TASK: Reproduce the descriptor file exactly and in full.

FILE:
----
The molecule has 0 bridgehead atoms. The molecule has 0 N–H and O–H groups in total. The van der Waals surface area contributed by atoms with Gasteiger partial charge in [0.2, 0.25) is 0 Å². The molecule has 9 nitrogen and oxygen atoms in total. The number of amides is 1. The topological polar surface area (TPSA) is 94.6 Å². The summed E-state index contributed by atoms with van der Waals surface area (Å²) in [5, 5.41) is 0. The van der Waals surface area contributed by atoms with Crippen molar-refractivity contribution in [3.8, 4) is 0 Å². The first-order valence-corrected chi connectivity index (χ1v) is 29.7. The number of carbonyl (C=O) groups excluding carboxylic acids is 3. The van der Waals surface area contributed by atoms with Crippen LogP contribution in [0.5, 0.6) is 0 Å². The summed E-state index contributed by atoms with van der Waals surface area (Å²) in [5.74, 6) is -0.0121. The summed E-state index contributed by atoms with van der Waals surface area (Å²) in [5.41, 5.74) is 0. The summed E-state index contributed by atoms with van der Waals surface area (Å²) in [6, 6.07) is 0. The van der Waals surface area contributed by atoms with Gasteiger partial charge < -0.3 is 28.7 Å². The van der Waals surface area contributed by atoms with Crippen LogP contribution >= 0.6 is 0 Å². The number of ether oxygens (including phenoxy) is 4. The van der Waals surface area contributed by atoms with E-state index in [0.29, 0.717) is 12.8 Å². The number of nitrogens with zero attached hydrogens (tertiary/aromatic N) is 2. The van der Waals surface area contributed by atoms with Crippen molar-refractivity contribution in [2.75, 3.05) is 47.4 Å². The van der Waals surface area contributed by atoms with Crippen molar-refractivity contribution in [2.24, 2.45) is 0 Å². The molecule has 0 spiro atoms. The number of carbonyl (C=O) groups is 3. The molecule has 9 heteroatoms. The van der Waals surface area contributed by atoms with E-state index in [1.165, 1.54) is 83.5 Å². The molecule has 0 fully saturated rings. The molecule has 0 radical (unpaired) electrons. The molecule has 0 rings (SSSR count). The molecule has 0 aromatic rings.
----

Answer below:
The molecule has 0 bridgehead atoms. The molecule has 0 N–H and O–H groups in total. The van der Waals surface area contributed by atoms with Gasteiger partial charge in [0.2, 0.25) is 0 Å². The molecule has 9 nitrogen and oxygen atoms in total. The number of amides is 1. The topological polar surface area (TPSA) is 94.6 Å². The summed E-state index contributed by atoms with van der Waals surface area (Å²) in [5, 5.41) is 0. The van der Waals surface area contributed by atoms with Crippen molar-refractivity contribution in [3.8, 4) is 0 Å². The first-order valence-corrected chi connectivity index (χ1v) is 29.7. The number of carbonyl (C=O) groups excluding carboxylic acids is 3. The van der Waals surface area contributed by atoms with Crippen LogP contribution in [0.5, 0.6) is 0 Å². The summed E-state index contributed by atoms with van der Waals surface area (Å²) in [5.74, 6) is -0.0121. The summed E-state index contributed by atoms with van der Waals surface area (Å²) in [5.41, 5.74) is 0. The summed E-state index contributed by atoms with van der Waals surface area (Å²) in [6, 6.07) is 0. The van der Waals surface area contributed by atoms with Gasteiger partial charge < -0.3 is 28.7 Å². The van der Waals surface area contributed by atoms with Crippen LogP contribution >= 0.6 is 0 Å². The number of ether oxygens (including phenoxy) is 4. The van der Waals surface area contributed by atoms with E-state index in [0.29, 0.717) is 12.8 Å². The number of nitrogens with zero attached hydrogens (tertiary/aromatic N) is 2. The van der Waals surface area contributed by atoms with Crippen molar-refractivity contribution in [2.75, 3.05) is 47.4 Å². The van der Waals surface area contributed by atoms with Crippen molar-refractivity contribution in [2.24, 2.45) is 0 Å². The molecule has 0 spiro atoms. The number of carbonyl (C=O) groups is 3. The molecule has 9 heteroatoms. The van der Waals surface area contributed by atoms with E-state index in [1.165, 1.54) is 83.5 Å². The molecule has 0 fully saturated rings. The molecule has 0 radical (unpaired) electrons. The molecule has 0 rings (SSSR count). The molecule has 0 aromatic rings.